In the contemporary moment, what Lotz calls the "post-network era," this process of making content for more specific subgroups has intensified dramatically. This change has "shifted production economics enough to allow audiences that were too small or specific to be commercially viable for broadcast or cable to be able to support niche content" (Lotz, p. 124).
As we’ve moved beyond mass or even large audiences as the only model of financial viability, that is, it becomes possible for a show like Community, which NBC cancelled because it didn't do the mass audience thing well enough, to survive and thrive in alternative economic frameworks like new-style syndication.
The second feature of the landscape—which is of course intimately tied to the first—is new technological possibilities for distribution. Forssell, the "senior vice president for content acquisition" quoted above, pointed to this when he said that Community is "a good fit for online audiences, and in today's digital and aggregated universe, shows like that can survive and thrive." We can think of what's "online-fitting" about the show in two ways.
On one hand, this is because, in that online distribution is a "pull" medium, where people seek out content they want and "pull" it down, rather than a "push" medium, where people have content "pushed" out to them whether they seek it or not, Community's audience dedication suits the way the technology works.
On the other hand, in a pretty basic way, "infinite shelf space and near zero marginal cost [ . . . ] radically shifts much of the operational logic of commercial creative industries" (Lotz, p. 131). These technological possibilities shift television away from a scarcity model and into one of abundance, where there isn't a requirement to select only the things that sell the best but instead everything can be made available however much or little it sells. As Lotz puts it, "another benefit arising from on-demand distribution is that it allows studios to profit from content that may be pretty obscure or fairly far down [ . . . ] the 'long tail'" (p. 131).
These sorts of shifts away from determining what kind of TV can be made on the basis of mass-audience economic norms and network-television technological ones are reshaping the landscape in some surprising ways.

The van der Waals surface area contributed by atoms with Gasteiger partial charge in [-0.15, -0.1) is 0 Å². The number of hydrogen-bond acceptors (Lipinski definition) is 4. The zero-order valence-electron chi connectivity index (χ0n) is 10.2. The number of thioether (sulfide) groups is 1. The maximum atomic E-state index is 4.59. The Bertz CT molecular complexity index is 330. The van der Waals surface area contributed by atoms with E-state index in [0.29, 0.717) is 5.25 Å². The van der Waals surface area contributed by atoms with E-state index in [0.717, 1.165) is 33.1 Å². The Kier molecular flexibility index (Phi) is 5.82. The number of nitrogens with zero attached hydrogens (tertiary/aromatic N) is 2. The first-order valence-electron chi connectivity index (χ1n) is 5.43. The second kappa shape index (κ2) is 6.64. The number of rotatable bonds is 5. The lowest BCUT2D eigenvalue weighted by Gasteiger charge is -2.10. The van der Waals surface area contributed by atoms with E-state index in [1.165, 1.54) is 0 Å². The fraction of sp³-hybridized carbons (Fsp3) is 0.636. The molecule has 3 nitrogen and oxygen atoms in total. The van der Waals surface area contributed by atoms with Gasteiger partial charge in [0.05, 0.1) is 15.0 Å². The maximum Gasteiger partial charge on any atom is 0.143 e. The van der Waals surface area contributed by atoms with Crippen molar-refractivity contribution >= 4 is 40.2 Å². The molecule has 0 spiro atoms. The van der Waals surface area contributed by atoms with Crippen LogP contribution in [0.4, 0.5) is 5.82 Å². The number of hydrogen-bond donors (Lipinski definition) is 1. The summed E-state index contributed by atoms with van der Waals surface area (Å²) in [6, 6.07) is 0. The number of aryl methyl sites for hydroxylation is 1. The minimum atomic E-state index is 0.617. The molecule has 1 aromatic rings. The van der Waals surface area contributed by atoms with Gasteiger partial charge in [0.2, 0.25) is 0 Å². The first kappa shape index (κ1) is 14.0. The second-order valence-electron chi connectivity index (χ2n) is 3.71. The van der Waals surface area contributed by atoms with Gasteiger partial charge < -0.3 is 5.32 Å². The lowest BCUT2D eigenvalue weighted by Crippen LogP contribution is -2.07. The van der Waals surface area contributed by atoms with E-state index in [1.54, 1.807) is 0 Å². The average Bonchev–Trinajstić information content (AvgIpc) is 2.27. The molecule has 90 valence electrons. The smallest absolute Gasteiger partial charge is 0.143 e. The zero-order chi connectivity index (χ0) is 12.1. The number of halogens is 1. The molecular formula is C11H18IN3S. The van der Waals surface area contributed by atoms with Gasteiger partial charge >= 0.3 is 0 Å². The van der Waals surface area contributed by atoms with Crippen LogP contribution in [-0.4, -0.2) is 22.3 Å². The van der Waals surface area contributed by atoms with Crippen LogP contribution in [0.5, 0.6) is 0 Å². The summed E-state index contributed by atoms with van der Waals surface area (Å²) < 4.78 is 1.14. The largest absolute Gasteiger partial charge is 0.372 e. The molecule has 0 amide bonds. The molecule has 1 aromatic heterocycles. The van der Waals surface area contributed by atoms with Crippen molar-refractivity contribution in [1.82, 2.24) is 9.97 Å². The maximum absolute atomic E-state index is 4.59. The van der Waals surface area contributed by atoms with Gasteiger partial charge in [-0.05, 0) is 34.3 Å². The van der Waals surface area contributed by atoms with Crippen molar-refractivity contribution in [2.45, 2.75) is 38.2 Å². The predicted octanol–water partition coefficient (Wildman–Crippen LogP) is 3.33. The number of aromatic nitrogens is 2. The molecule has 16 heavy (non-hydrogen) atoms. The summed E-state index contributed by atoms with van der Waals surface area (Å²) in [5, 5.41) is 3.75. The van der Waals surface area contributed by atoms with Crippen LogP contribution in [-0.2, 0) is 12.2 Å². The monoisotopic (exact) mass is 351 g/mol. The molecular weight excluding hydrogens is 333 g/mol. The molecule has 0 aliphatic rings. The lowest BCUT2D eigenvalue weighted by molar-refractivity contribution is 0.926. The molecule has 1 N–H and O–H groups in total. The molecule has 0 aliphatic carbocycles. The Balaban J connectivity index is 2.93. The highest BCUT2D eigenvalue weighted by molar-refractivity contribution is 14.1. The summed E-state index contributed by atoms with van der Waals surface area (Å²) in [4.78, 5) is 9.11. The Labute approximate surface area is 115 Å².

Perhaps the biggest coup in this regard is that "Netflix in November announced that it planned to restart production of another cult favorite, Fox's 'Arrested Development,' which won an Emmy for best comedy but lasted just three seasons before being canceled in 2006. Netflix was drawn to the series because of its young, affluent and fervent fan base."
This isn't the first time a show has gone back into production on the basis of fan enthusiasm—FOX's Family Guy, after all, was put back into production in 2004 after the DVD sold well (Lotz, p. 129)—but what's important in both of these cases is that not only is a show that once would have been dead being distributed (as with Community), but they're actually making episodes of a show on the basis of the strength and attributes of its fan base.
This is the point at which scholars who cheerlead technological change as empowering fans would probably declare victory. It is, undeniably, the case that fans and intense devotion are now taken much more seriously.
And it's equally true that "this new participatory culture has its roots in practices that have occurred just below the radar of the media industry throughout the twentieth century," such that what has in some sense happened is that "the Web has pushed that hidden layer of cultural activity into the foreground, forcing the media industries to confront its implications for their commercial interests" (Jenkins, p. 133).
But to just be glad about this strikes me as at best overly optimistic and at worst naïve. These shifts have happened only because courting this sort of audience can now make not just sense but cents. To look at these shifts in technology and practice with no critique of capital is pretty distressing to me.
Yes: the landscape has changed—a smaller number of people can now be enough to be worth selling to advertisers. What those people want to see is now worth enough revenue that they actually get it. That's pretty cool compared to the alternative of not getting what you want at all, but it isn't cool beyond that relative sense
Fans might well be powerful after all. What they want is now taken into account in a way that it never was before because shifts in the mediascape have made them into a viable market. To the extent that that's generally what constitutes having power in contemporary society, yeah sure, they've got it. But I'm not comfortable just accepting that equation of monetary value with value, full-stop.